There are approximately one million commercial vehicles in India, which are more than 15 years old. Scrapping them and creating a replacement demand has the potential to add approximately $15 billion to the sales of new commercial vehicles. This replacement demand is nearly 1.5 times the average annual sales of new commercial vehicles. The biggest beneficiaries of the huge replacement market will be vehicle manufacturers, ancillaries and vehicle financiers. This huge business opportunity should be used by the government to get the beneficiaries to put in place a sustainable and fully-funded voluntary retirement scheme to encourage and incentivise the modernisation of the nation’s fleet. The government should also participate through some fiscal support.

It augurs well that the popular demand for clean air has enthused the government to take some remedial action that shows the desire of the government to reduce urban pollution even as it gives a push to sales of new commercial vehicles.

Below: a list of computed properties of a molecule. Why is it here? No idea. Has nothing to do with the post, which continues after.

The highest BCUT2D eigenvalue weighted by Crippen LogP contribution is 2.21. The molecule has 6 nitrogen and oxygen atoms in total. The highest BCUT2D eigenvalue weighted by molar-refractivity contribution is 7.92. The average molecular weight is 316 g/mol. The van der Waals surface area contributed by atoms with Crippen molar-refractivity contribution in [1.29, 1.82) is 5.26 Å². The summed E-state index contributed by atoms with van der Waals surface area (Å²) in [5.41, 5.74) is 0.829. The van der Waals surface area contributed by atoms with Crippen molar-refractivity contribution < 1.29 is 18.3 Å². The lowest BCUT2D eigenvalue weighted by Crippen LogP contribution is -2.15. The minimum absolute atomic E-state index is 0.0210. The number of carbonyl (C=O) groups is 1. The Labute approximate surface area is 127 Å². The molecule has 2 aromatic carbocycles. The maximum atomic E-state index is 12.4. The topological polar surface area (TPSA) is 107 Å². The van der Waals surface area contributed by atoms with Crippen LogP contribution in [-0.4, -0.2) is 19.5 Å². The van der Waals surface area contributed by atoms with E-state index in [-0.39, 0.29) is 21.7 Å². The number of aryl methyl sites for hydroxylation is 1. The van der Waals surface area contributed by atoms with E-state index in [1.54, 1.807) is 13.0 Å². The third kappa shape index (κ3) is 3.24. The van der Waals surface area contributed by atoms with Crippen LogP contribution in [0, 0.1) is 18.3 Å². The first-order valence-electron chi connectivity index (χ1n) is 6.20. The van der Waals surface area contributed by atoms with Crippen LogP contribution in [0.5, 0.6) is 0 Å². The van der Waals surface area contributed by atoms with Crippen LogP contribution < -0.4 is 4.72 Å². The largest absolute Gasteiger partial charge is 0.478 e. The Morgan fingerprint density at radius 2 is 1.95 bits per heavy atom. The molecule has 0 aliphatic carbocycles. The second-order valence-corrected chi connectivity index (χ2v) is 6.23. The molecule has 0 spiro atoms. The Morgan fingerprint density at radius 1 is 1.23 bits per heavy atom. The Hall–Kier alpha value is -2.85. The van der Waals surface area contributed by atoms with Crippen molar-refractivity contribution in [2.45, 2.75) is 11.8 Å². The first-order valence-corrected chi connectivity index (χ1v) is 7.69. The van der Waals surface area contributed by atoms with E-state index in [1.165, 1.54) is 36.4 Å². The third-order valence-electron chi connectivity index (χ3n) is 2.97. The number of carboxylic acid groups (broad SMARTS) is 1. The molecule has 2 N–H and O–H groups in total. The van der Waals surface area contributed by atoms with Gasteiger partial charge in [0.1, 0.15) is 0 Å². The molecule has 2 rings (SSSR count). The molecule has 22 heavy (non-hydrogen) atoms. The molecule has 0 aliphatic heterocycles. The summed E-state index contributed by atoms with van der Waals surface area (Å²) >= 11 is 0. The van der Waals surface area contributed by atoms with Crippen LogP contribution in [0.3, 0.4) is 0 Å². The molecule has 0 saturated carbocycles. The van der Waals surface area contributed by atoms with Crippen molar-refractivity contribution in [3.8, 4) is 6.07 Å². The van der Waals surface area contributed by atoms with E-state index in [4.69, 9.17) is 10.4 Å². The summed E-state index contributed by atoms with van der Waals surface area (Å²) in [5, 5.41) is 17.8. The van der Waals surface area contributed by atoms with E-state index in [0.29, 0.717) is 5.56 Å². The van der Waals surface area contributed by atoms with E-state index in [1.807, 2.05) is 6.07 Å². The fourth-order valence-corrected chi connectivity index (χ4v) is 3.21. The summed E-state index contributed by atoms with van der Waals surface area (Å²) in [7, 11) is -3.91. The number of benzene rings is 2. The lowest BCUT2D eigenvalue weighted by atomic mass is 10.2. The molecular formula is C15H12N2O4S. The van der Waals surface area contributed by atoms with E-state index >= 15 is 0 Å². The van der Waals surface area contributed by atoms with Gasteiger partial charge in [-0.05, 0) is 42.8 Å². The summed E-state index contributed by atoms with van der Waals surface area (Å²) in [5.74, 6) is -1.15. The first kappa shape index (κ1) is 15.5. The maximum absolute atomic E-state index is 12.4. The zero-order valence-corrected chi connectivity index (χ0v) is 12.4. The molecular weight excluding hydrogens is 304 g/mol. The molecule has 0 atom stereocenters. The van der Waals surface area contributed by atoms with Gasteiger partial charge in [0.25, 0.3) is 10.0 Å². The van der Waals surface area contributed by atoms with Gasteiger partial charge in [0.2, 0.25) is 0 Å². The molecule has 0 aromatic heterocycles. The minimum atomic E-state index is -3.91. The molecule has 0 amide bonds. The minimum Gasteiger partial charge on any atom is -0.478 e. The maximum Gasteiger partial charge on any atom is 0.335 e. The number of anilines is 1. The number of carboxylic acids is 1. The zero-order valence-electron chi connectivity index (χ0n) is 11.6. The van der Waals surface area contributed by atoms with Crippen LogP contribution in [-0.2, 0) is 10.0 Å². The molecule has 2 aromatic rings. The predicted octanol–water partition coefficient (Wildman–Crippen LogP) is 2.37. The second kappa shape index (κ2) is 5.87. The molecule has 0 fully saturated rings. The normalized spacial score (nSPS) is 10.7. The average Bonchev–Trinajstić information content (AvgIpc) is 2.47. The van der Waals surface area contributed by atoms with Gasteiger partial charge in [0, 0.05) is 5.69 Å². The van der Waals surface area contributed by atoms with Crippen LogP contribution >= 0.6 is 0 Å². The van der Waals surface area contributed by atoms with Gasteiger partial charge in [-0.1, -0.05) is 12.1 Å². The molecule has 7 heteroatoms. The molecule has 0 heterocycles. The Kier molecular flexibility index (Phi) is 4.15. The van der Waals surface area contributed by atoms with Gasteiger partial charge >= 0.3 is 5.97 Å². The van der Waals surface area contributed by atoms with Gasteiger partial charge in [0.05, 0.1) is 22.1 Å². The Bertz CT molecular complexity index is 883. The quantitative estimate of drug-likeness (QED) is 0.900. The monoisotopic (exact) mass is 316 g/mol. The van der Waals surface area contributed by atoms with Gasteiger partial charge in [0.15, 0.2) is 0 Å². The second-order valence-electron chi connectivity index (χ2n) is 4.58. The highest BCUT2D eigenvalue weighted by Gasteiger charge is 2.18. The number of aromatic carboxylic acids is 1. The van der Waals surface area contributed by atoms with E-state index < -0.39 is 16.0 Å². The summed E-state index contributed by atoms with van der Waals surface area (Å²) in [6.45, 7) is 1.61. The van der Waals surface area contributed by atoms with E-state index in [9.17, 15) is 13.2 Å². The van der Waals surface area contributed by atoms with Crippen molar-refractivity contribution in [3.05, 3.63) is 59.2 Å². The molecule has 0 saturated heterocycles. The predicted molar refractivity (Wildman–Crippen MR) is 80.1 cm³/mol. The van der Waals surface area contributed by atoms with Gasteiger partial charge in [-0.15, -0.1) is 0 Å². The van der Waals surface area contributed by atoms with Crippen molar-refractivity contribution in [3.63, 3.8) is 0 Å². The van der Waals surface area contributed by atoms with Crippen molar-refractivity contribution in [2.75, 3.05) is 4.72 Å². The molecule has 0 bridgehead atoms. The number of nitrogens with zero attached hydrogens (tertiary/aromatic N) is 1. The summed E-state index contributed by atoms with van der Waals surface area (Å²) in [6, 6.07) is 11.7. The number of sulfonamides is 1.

While the government’s effort to solve two problems with one solution is indeed laudable and must receive our wholehearted support, merely incentivising scrapping will not immediately increase the sales of new commercial vehicles and hence it is not sustainable. There is an inevitable time lag between the scrapping of an old truck and the replacement demand for a new truck.

The average age of commercial vehicles plying in our country is over 10 years; a successful modernisation effort has the potential to bring down the average age to around five-six years over the next five years which will be in keeping with the economically advanced countries.